The most beneficial reciprocity agreements are often between individual universities. For example, I have a friend attending Trinity University for free because her father is a professor at Rice University. Other universities have similar deals for parents who work in government, the military, or other universities. Be sure to research your specific university to see what hidden money may be available to you.
Tuition waivers are similar to scholarships but are awarded on the basis of need or gratitude rather than academic merit or athleticism.
Most tuition waivers are doled out based on financial need. Many of the best, and priciest, colleges in the nation give generous tuition waivers to low-income families. Texas A&M University, for example, grants full rides to students from families that earn less than $60,000 a year. Your university undoubtedly offers similar assistance.
Other popular waivers are given to families with public service or military backgrounds. UT Austin, for example, waives out-of-state tuition for veterans and their families. Most universities offer similar benefits in gratitude to family members of police officers, fire fighters, teachers, and other altruistic professions. You may also receive a waiver as a first-generation college student, recent immigrant, Native American, adopted or fostered child, or an unemployed adult.
Does applying as an out-of-state student affect admission chances?
While everything depends on the specific state and school, out-of-state students often carry considerable benefits in the admission process at many of the best public universities.
Higher tuition should not be interpreted to mean that universities are shunning out-of-state students because they are somehow a burden to the school or they don’t fly the same flag. In fact, universities have many incentives to accept high numbers of out-of-state students. Because they pay more tuition, they are, quite frankly, moneymakers for the universities.
Some of the best public universities in the country have received flack this year specifically for this reason. The University of California system, for example, came under fire this year for admitting a disproportionate amount of out-of-state students. The President of the University of California defended this behavior by asserting that out-of-state students contributed $728 million to the state’s universities. For this reason, more than 20% of the undergraduate populations at UCLA and UC Berkeley are made up of out-of-state students.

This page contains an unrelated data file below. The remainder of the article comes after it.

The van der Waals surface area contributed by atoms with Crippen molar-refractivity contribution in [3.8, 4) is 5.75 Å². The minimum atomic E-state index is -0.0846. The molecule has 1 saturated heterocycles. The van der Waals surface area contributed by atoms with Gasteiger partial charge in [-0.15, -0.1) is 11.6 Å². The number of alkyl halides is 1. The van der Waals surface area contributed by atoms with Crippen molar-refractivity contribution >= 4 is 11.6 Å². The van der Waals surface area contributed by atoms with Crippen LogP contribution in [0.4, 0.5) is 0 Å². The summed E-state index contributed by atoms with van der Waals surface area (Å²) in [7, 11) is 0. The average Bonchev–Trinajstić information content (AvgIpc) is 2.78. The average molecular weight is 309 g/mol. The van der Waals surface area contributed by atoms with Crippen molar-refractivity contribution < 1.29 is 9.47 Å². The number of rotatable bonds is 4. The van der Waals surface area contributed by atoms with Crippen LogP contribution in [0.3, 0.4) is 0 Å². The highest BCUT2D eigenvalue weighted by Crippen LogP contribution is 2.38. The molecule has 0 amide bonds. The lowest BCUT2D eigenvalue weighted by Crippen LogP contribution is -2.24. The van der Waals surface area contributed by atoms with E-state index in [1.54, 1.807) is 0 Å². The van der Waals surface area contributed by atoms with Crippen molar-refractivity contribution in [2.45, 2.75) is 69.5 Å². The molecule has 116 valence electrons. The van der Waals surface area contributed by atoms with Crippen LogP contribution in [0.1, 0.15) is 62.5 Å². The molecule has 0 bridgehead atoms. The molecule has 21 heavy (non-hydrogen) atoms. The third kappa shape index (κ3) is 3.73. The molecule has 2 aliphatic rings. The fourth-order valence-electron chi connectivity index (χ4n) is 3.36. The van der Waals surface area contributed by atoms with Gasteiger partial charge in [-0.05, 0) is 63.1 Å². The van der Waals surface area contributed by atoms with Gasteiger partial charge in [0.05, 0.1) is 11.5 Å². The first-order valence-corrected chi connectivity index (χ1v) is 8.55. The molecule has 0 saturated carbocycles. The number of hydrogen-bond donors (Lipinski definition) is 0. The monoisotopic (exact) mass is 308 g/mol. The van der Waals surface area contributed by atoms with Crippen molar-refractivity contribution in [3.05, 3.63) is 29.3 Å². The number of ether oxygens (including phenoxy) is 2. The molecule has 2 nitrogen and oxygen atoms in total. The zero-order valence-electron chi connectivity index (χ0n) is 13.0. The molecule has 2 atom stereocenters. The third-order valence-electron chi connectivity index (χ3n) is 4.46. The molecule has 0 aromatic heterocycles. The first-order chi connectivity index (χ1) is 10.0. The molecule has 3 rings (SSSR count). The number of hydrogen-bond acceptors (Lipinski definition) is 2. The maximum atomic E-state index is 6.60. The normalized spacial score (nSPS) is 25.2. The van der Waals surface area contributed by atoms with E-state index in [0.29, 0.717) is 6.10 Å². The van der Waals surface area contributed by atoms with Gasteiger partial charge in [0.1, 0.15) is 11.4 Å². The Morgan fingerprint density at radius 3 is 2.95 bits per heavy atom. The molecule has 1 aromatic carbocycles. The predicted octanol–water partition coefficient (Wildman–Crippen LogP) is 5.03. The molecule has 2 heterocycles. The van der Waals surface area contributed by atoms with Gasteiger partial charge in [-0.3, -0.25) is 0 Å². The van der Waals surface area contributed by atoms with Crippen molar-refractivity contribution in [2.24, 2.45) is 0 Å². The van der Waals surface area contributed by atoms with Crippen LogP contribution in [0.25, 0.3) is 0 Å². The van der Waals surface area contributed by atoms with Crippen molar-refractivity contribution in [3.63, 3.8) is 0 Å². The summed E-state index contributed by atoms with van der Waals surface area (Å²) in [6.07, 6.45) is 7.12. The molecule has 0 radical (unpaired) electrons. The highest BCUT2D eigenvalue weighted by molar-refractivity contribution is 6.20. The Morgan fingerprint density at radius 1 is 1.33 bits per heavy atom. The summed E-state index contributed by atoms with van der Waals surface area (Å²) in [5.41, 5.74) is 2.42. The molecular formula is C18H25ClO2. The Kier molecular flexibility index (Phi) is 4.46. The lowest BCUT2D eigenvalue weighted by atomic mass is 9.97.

In this way, out-of-state students arguably benefit from their non-resident status in the sense that some elite schools show favor toward their applications.
This being said, not all state schools follow these same policies. Remember that while UT charges out-of-state students over three times as much, their out-of-state population is only 7%. Also, it is likely that UC’s admission discrepancies will be curtailed by the government in the future.
To get a better idea of how out-of-state students are treated by your school’s admission department, research the percentages of their undergraduate populations that come from out of state and what financial benefits they offer exclusively to out-of-state students.
Where should I go: in state or out of state?
You should always prioritize compatibility over location in your college search. The United States is home to thousands of universities, so the best school for you may not be in your home state. But there are many ways to not let your wallet get in the way when choosing your best-fit college. Hopefully these tips will help make your far-away dream school a reality!